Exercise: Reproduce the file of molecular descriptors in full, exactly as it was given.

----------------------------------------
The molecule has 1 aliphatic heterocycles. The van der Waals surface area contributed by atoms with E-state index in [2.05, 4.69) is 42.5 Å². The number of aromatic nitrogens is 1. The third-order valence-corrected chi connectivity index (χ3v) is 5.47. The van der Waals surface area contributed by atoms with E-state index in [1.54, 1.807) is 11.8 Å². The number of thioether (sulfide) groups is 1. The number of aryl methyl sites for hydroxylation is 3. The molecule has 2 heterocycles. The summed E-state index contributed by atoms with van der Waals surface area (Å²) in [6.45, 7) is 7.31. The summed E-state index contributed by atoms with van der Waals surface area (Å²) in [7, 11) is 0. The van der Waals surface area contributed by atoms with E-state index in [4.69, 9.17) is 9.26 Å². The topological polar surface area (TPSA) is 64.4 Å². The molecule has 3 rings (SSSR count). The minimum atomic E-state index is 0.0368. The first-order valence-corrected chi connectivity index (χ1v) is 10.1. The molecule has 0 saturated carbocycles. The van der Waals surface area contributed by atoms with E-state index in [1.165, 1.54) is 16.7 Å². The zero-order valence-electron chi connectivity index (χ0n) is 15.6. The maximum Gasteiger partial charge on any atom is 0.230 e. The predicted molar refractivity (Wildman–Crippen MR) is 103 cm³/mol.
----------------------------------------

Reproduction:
The molecule has 1 aliphatic heterocycles. The van der Waals surface area contributed by atoms with E-state index in [2.05, 4.69) is 42.5 Å². The number of aromatic nitrogens is 1. The third-order valence-corrected chi connectivity index (χ3v) is 5.47. The van der Waals surface area contributed by atoms with E-state index in [1.54, 1.807) is 11.8 Å². The number of thioether (sulfide) groups is 1. The number of aryl methyl sites for hydroxylation is 3. The molecule has 2 heterocycles. The summed E-state index contributed by atoms with van der Waals surface area (Å²) in [6.45, 7) is 7.31. The summed E-state index contributed by atoms with van der Waals surface area (Å²) in [7, 11) is 0. The van der Waals surface area contributed by atoms with E-state index in [4.69, 9.17) is 9.26 Å². The topological polar surface area (TPSA) is 64.4 Å². The molecule has 3 rings (SSSR count). The minimum atomic E-state index is 0.0368. The first-order valence-corrected chi connectivity index (χ1v) is 10.1. The molecule has 0 saturated carbocycles. The van der Waals surface area contributed by atoms with E-state index in [1.165, 1.54) is 16.7 Å². The zero-order valence-electron chi connectivity index (χ0n) is 15.6. The maximum Gasteiger partial charge on any atom is 0.230 e. The predicted molar refractivity (Wildman–Crippen MR) is 103 cm³/mol.